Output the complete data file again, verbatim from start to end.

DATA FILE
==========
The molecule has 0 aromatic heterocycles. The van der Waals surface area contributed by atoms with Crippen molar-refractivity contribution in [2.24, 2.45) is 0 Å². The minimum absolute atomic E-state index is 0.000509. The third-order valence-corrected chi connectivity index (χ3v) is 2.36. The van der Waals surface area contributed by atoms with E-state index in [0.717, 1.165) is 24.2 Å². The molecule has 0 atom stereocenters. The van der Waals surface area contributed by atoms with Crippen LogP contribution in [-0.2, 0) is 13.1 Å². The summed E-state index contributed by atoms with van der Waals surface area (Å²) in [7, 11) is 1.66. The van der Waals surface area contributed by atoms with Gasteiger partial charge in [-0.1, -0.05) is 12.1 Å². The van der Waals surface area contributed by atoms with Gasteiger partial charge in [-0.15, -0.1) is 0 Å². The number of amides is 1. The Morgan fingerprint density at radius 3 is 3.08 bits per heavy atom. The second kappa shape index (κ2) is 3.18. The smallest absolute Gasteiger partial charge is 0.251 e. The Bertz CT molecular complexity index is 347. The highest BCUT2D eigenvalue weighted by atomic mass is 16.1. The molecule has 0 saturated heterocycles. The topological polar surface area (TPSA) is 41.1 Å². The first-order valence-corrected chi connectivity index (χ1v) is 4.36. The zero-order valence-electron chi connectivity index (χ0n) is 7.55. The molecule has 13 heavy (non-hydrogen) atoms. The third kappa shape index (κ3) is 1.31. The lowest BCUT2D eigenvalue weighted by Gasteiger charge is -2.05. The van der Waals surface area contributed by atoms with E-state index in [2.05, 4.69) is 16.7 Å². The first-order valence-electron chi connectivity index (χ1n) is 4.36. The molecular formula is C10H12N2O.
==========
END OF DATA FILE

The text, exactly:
The molecule has 0 aromatic heterocycles. The van der Waals surface area contributed by atoms with Crippen molar-refractivity contribution in [2.24, 2.45) is 0 Å². The minimum absolute atomic E-state index is 0.000509. The third-order valence-corrected chi connectivity index (χ3v) is 2.36. The van der Waals surface area contributed by atoms with E-state index in [0.717, 1.165) is 24.2 Å². The molecule has 0 atom stereocenters. The van der Waals surface area contributed by atoms with Crippen LogP contribution in [-0.2, 0) is 13.1 Å². The summed E-state index contributed by atoms with van der Waals surface area (Å²) in [7, 11) is 1.66. The van der Waals surface area contributed by atoms with Gasteiger partial charge in [-0.1, -0.05) is 12.1 Å². The van der Waals surface area contributed by atoms with Gasteiger partial charge in [-0.15, -0.1) is 0 Å². The number of amides is 1. The Morgan fingerprint density at radius 3 is 3.08 bits per heavy atom. The second kappa shape index (κ2) is 3.18. The smallest absolute Gasteiger partial charge is 0.251 e. The Bertz CT molecular complexity index is 347. The highest BCUT2D eigenvalue weighted by atomic mass is 16.1. The molecule has 0 saturated heterocycles. The topological polar surface area (TPSA) is 41.1 Å². The first-order valence-corrected chi connectivity index (χ1v) is 4.36. The zero-order valence-electron chi connectivity index (χ0n) is 7.55. The molecule has 13 heavy (non-hydrogen) atoms. The third kappa shape index (κ3) is 1.31. The lowest BCUT2D eigenvalue weighted by Gasteiger charge is -2.05. The van der Waals surface area contributed by atoms with E-state index in [2.05, 4.69) is 16.7 Å². The first-order valence-electron chi connectivity index (χ1n) is 4.36. The molecular formula is C10H12N2O.